(PHP 4, PHP 5, PHP 7, PHP 8)
header — Send a raw HTTP header
$response_code= 0): void
header() is used to send a raw HTTP header. See the » HTTP/1.1 specification for more information on HTTP headers.
Remember that header() must be called before any actual output is sent, either by normal HTML tags, blank lines in a file, or from PHP. It is a very common error to read code with include, or require, functions, or another file access function, and have spaces or empty lines that are output before header() is called. The same problem exists when using a single PHP/HTML file.
/* This will give an error. Note the output
* above, which is before the header() call */
The header string.
There are two special-case header calls. The first is a header
that starts with the string "
HTTP/" (case is not
significant), which will be used to figure out the HTTP status
code to send. For example, if you have configured Apache to
use a PHP script to handle requests for missing files (using
ErrorDocument directive), you may want to
make sure that your script generates the proper status code.
// This example illustrates the "HTTP/" special case
// Better alternatives in typical use cases include:
// 1. header($_SERVER["SERVER_PROTOCOL"] . " 404 Not Found");
// (to override http status messages for clients that are still using HTTP/1.0)
// 2. http_response_code(404); (to use the default message)
header("HTTP/1.1 404 Not Found");
The second special case is the "Location:" header. Not only does
it send this header back to the browser, but it also returns a
REDIRECT (302) status code to the browser
3xx status code has already been set.
header("Location: http://www.example.com/"); /* Redirect browser */
/* Make sure that code below does not get executed when we redirect. */
replace parameter indicates
whether the header should replace a previous similar header, or
add a second header of the same type. By default it will replace,
but if you pass in
false as the second argument you can force
multiple headers of the same type. For example:
header('WWW-Authenticate: NTLM', false);
Forces the HTTP response code to the specified value. Note that this
parameter only has an effect if the
No value is returned.
On failure to schedule the header to be sent, header()
E_WARNING level error.
Example #1 Download dialog
If you want the user to be prompted to save the data you are sending, such as a generated PDF file, you can use the » Content-Disposition header to supply a recommended filename and force the browser to display the save dialog.
// We'll be outputting a PDF
// It will be called downloaded.pdf
header('Content-Disposition: attachment; filename="downloaded.pdf"');
// The PDF source is in original.pdf
Example #2 Caching directives
PHP scripts often generate dynamic content that must not be cached by the client browser or any proxy caches between the server and the client browser. Many proxies and clients can be forced to disable caching with:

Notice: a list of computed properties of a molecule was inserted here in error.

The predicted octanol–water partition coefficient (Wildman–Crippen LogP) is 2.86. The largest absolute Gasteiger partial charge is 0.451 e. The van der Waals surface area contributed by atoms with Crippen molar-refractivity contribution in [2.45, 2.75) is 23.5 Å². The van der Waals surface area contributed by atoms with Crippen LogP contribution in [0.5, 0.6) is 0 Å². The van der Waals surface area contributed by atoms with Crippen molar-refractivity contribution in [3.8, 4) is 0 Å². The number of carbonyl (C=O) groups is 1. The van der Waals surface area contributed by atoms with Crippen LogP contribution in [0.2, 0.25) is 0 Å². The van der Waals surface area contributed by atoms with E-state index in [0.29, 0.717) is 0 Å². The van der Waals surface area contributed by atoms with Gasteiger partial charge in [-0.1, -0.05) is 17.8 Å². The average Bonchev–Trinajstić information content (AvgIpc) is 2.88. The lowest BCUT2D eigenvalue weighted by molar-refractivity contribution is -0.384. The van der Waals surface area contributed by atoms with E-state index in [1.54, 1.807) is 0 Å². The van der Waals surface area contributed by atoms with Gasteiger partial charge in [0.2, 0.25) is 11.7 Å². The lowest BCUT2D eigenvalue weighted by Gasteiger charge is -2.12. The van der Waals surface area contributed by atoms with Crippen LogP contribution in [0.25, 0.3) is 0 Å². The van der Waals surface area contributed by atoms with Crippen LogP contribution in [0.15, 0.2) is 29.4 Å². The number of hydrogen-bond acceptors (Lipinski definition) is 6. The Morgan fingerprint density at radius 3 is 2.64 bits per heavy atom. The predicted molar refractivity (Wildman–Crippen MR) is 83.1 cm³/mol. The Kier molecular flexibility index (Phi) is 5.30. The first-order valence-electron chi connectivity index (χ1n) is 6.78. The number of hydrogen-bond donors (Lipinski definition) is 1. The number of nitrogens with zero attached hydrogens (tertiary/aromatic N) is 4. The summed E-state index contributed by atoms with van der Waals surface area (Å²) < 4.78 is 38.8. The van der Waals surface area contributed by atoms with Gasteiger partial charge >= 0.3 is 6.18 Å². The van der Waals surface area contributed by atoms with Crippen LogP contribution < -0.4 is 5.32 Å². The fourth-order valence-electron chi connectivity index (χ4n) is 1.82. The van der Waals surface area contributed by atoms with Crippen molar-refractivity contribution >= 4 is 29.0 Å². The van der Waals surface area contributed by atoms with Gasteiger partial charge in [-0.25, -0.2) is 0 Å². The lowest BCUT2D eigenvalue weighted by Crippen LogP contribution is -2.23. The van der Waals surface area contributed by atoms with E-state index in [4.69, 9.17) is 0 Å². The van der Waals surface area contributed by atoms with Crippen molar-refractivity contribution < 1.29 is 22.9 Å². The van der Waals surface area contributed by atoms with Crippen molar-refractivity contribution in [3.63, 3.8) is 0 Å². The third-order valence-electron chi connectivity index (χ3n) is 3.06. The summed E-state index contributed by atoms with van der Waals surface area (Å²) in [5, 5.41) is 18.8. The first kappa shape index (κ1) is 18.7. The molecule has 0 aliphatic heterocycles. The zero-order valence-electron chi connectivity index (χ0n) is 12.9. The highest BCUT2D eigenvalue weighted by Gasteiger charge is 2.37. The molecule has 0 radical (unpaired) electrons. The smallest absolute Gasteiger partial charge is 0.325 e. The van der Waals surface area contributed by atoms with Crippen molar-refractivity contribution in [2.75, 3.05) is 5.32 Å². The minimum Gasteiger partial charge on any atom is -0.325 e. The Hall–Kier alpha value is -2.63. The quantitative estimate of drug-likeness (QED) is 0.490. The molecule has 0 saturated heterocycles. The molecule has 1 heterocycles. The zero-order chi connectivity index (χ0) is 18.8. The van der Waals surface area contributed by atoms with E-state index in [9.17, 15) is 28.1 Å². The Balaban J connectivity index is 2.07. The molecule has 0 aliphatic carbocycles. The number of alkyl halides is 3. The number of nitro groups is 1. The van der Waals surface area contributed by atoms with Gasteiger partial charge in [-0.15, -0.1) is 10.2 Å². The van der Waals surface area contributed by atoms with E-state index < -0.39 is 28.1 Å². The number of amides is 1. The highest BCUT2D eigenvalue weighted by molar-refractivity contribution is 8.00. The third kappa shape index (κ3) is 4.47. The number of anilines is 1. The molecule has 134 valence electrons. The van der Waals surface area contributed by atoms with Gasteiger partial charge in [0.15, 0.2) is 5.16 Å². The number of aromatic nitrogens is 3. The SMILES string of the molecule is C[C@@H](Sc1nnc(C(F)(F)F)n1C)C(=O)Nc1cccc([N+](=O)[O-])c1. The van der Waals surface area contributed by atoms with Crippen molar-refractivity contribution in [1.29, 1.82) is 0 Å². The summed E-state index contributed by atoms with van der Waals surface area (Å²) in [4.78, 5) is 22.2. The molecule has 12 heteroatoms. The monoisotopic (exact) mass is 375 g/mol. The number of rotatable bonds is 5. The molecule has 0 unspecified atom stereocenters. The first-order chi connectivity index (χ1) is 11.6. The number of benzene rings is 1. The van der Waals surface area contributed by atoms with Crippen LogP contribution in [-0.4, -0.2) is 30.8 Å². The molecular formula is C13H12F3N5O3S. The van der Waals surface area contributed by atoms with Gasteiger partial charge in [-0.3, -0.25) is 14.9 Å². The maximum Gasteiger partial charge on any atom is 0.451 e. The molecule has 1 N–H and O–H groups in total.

header("Cache-Control: no-cache, must-revalidate"); // HTTP/1.1
header("Expires: Sat, 26 Jul 1997 05:00:00 GMT"); // Date in the past
You may find that your pages aren't cached even if you don't output all of the headers above. There are a number of options that users may be able to set for their browser that change its default caching behavior. By sending the headers above, you should override any settings that may otherwise cause the output of your script to be cached.
Additionally, session_cache_limiter() and the
session.cache_limiterconfiguration setting can be used to automatically generate the correct caching-related headers when sessions are being used.
Headers will only be accessible and output when a SAPI that supports them is in use.
You can use output buffering to get around this problem, with the overhead of all of your output to the browser being buffered in the server until you send it. You can do this by calling ob_start() and ob_end_flush() in your script, or setting the
output_bufferingconfiguration directive on in your php.ini or server configuration files.
The HTTP status header line will always be the first sent to the client, regardless of the actual header() call being the first or not. The status may be overridden by calling header() with a new status line at any time unless the HTTP headers have already been sent.
Most contemporary clients accept relative URIs as argument to » Location:, but some older clients require an absolute URI including the scheme, hostname and absolute path. You can usually use $_SERVER['HTTP_HOST'], $_SERVER['PHP_SELF'] and dirname() to make an absolute URI from a relative one yourself:
/* Redirect to a different page in the current directory that was requested */
$host = $_SERVER['HTTP_HOST'];
$uri = rtrim(dirname($_SERVER['PHP_SELF']), '/\\');
$extra = 'mypage.php';
Session ID is not passed with Location header even if session.use_trans_sid is enabled. It must by passed manually using